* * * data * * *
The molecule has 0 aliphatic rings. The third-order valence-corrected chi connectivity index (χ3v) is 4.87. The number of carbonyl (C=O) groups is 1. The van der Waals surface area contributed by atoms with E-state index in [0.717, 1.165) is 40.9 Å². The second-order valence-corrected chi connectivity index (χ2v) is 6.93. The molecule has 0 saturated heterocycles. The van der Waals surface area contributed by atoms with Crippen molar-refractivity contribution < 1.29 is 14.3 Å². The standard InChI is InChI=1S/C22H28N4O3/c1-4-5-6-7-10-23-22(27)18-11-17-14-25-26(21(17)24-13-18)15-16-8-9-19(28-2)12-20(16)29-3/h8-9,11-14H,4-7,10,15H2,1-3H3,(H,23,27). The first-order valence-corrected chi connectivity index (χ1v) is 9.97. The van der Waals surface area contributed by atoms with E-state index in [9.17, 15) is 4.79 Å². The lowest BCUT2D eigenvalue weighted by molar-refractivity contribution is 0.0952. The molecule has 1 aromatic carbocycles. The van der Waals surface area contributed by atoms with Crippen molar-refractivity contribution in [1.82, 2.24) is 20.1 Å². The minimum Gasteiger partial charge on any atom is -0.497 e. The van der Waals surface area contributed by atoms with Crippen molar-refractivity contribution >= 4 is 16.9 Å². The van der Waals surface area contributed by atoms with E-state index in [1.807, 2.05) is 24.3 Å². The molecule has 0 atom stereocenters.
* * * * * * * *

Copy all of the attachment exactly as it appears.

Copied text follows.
The molecule has 0 aliphatic rings. The third-order valence-corrected chi connectivity index (χ3v) is 4.87. The number of carbonyl (C=O) groups is 1. The van der Waals surface area contributed by atoms with E-state index in [0.717, 1.165) is 40.9 Å². The second-order valence-corrected chi connectivity index (χ2v) is 6.93. The molecule has 0 saturated heterocycles. The van der Waals surface area contributed by atoms with Crippen molar-refractivity contribution < 1.29 is 14.3 Å². The standard InChI is InChI=1S/C22H28N4O3/c1-4-5-6-7-10-23-22(27)18-11-17-14-25-26(21(17)24-13-18)15-16-8-9-19(28-2)12-20(16)29-3/h8-9,11-14H,4-7,10,15H2,1-3H3,(H,23,27). The first-order valence-corrected chi connectivity index (χ1v) is 9.97. The van der Waals surface area contributed by atoms with E-state index in [9.17, 15) is 4.79 Å². The lowest BCUT2D eigenvalue weighted by molar-refractivity contribution is 0.0952. The molecule has 1 aromatic carbocycles. The van der Waals surface area contributed by atoms with Crippen molar-refractivity contribution in [1.82, 2.24) is 20.1 Å². The minimum Gasteiger partial charge on any atom is -0.497 e. The van der Waals surface area contributed by atoms with Crippen molar-refractivity contribution >= 4 is 16.9 Å². The van der Waals surface area contributed by atoms with E-state index in [1.807, 2.05) is 24.3 Å². The molecule has 0 atom stereocenters.